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A.J. Jefferson
 
Many of us will be aware of comic legend Stan Laurel’s connection to North East England.
But what of his talented father, Arthur Jefferson? Ironically, but inevitably, Arthur’s own contribution to the world of entertainment has been over-shadowed by the international stature of his son, Stan, the creative member of the hugely successful film partnership of Laurel and Hardy.
Arthur was a fine comic actor in his own right as well as a major influence on his son - just as he in turn has been a major influence on successive generations of comic performers. But acting was just one of Arthur Jefferson’s prodigious talents. He was also a successful dramatist and his plays toured the UK and abroad to packed houses for many years.
Remarkably, the first film in which the Laurel and Hardy partnership emerged fully formed in 1927 was based on a comedy sketch which Arthur had written for the theatre in 1906.
Stan had played a role in it as a teenager and it was Stan himself who wrote the screenplay for that crucial early Laurel and Hardy film, Duck Soup.
In addition, in Arthur, we have an excellent example of the provincial theatre lessees who provided Victorians and Edwardians with their main source of entertainment.
In the days before radio, cinema or television, that was more than enough to make Arthur a local celebrity but he added to his reputation with his flair for advertising and marketing, and numerous contributions to the life of the local communities in which he had theatres.
 
A new book, Arthur Jefferson. Man of the Theatre and Father of Stan Laurel, by Danny Lawrence, is a ground-breaking, first-ever biography of a flamboyant, multi-talented theatrical figure.
 
The book tells a powerful human-interest story, set against the background of the major changes in the entertainment industry over a one-hundred-year period.
It also describes the many ups and sometimes tragic downs in Arthur’s life, including his unusual family background; his acting career; the reception afforded his plays and sketches; his many years as a theatre lessee; his brief sortie into film-making, and his time as a theatrical agent.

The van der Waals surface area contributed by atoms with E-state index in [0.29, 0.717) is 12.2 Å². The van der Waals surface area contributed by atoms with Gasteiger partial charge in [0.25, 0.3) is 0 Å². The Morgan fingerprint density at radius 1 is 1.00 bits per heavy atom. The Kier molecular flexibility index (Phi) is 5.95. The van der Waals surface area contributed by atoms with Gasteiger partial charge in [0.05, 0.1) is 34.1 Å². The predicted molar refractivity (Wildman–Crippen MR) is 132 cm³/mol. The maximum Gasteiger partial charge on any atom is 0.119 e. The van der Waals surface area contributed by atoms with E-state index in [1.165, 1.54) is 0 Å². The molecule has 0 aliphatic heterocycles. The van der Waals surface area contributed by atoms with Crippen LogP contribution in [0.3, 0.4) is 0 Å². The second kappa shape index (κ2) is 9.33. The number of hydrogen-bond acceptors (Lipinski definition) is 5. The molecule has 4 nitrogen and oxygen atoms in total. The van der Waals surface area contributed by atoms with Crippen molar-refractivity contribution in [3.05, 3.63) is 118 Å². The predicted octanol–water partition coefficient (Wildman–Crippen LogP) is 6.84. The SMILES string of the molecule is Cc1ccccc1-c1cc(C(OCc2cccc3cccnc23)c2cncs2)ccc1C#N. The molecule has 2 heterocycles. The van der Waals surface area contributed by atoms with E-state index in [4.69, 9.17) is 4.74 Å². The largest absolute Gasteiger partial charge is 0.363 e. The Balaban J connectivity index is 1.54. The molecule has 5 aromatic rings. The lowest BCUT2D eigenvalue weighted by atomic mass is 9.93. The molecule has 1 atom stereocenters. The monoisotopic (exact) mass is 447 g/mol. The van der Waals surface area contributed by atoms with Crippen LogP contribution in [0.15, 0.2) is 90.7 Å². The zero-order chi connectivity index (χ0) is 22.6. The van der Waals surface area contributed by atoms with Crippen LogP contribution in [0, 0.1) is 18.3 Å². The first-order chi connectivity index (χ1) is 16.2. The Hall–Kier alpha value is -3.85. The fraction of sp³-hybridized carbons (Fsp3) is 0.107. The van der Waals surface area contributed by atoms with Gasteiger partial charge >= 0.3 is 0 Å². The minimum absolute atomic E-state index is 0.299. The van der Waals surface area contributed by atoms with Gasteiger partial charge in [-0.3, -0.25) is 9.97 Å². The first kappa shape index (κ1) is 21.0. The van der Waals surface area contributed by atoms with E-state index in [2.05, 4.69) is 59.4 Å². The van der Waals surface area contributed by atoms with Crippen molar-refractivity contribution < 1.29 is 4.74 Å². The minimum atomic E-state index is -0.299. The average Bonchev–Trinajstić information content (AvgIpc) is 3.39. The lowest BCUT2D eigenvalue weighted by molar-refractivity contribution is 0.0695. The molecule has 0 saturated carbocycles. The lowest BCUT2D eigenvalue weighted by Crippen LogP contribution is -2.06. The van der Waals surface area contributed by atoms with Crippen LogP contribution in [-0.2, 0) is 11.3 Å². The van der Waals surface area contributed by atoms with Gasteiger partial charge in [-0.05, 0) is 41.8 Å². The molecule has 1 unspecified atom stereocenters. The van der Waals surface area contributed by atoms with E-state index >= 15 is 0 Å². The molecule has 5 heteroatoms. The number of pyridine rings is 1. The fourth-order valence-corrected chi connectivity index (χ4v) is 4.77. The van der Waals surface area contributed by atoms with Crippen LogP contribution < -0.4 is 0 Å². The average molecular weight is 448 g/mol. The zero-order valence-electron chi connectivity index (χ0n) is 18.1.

It also discusses his two marriages, and the lives of his four children, all of whom followed him into show business.
In addition to the accumulation of rich, previously unpublished material, and the dispelling of myths, the book contains much that is new about the whole Jefferson family.
 
Arthur claimed his birthday was September 12, 1862 although there are reasons to suppose that it could have been significantly earlier.
His upbringing was most unusual and is described in fascinating detail. His family life and circumstances are so extraordinary that they would make a wonderful subject for the TV programme Who Do You Think Are.
His early life reveals just how different it was to be born in Victorian England. In his case, he was both a victim and a beneficiary of the double standards and hypocritical behaviour which was characteristic of some of its outwardly upstanding men.
Nevertheless, however unorthodox his upbringing, Arthur went on to become a conspicuous success in his chosen ‘line of business’ and mixed comfortably with people who, unlike him, had enjoyed every advantage whilst growing up.
Arthur’s connection with the North East began in 1899, when he took over the lease of the Theatre Royal in Bishop Auckland. He remained in charge for seven years but it was the twelve years he spent running theatres in North Shields, Blyth, Wallsend and Hebburn which are the most pivotal to his career.
 
For a time, he appeared to have a theatrical Midas touch but his empire was unable to withstand some unexpected events. He fought desperately to save it, and for a time was engaged in a bitter conflict with theatrical rivals, but eventually succumbed.
He and his family were obliged to leave the North East in a hurry and cross the border into Scotland.
 
Despite his time in the North East being cut short, those years tell us a great deal about the then vibrant theatrical scene and its role in the life of local communities.
During his years as a theatre lessee, Arthur had to confront the huge challenges to local, live, intimate theatre from global, silent and then sound cinema.
Ironically, it was the very success of films like those of Laurel and Hardy which all but destroyed the network of provincial drama theatres which Arthur loved so much.
 
By the time that Arthur died, in obscurity, in 1949, show business had moved on in ways that would have seemed unimaginable to him in his prime.
He had once rubbed shoulders with the likes of Charles Dickens, Sir Henry Irving, Bram Stoker and Mrs Patrick Campbell but, sadly, by living so long, his passing went unnoticed by the theatrical world of the day.
Arthur Jefferson. Man of the Theatre and Father of Stan Laurel (Brewin Books Ltd) by Danny Lawrence was published on October 19, 2017.
 
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